From KERA News:
Editor’s note: Wade Goodwyn, NPR’s longtime national correspondent based in Dallas, died Thursday of cancer at age 63. His friend and former coworker, Rick Holter — also KERA’s longtime vice president of news — has this appreciation.
It all started with that voice – a mellifluous bass smoked in barbecue sauce and finished in honey. It’s a voice that defined Texas for NPR listeners across the country and the globe.
Initially, I got to know that voice the way most of America did — listening to his one-of-a-kind tales on NPR. Wade was the network’s national correspondent based in Dallas, a storyteller like no other.
Then I went to work for the network, and I got to know him — first as an editor, and then when I moved back to Dallas, as a friend.
We barbecued together, traveled together, got our dogs together for legendary romps in his backyard. We spent countless hours knocking golf balls around the public courses in Dallas — Tenison Park near his house, Stevens Park near mine.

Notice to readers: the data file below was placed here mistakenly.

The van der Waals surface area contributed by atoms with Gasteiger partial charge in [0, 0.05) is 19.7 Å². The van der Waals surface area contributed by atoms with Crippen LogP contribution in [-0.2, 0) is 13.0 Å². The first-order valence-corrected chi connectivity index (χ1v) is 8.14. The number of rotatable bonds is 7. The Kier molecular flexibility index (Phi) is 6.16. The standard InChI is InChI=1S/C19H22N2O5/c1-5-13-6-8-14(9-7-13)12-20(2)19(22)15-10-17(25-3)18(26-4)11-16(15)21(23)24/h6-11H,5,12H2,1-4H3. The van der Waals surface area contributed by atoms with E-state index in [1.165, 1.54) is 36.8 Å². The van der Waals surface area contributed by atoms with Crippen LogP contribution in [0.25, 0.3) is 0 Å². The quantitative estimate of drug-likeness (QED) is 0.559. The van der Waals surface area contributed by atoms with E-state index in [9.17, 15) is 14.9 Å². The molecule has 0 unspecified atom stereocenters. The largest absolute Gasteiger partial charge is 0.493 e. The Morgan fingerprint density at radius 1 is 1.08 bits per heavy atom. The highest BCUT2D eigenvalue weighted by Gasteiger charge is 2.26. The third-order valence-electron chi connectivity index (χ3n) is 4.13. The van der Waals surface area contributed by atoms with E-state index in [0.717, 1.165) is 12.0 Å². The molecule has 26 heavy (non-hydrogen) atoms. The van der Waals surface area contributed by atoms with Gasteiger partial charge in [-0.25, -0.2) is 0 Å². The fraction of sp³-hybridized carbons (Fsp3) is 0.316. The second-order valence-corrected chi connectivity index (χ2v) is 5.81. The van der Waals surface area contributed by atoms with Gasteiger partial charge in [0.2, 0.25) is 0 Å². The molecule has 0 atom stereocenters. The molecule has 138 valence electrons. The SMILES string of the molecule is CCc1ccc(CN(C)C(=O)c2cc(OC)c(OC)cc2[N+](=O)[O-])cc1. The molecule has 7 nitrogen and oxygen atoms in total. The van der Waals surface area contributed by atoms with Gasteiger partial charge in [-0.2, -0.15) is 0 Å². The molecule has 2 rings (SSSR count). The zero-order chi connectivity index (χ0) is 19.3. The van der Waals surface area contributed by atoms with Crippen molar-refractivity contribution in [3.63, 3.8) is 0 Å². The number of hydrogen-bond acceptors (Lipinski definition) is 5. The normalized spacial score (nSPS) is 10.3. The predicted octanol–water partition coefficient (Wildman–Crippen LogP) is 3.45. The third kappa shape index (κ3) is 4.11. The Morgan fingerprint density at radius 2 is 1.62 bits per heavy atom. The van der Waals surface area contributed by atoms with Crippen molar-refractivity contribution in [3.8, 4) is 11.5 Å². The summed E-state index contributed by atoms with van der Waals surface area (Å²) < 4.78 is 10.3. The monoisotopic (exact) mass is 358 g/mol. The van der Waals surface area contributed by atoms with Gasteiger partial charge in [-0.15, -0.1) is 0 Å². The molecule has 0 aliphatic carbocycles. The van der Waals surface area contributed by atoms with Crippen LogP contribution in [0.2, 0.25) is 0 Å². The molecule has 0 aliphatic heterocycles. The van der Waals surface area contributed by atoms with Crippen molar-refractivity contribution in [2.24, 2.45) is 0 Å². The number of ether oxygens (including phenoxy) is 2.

After he got sick, we took a bucket-list trip with our wives to Maui, where we played his dream course at Kapalua. (We played badly, but we did play it.)
See, Wade loved golf almost as much as he loved Duke basketball and UT football. There was something about the pace of it — four hours away from everything, usually broiling in the Texas sun — that clarified things for him, for both of us.
With our frequent compadres Richard and John, we vowed to not be “those guys,” the ones who get frustrated and toss around their clubs and their curse words. We (mostly) succeeded.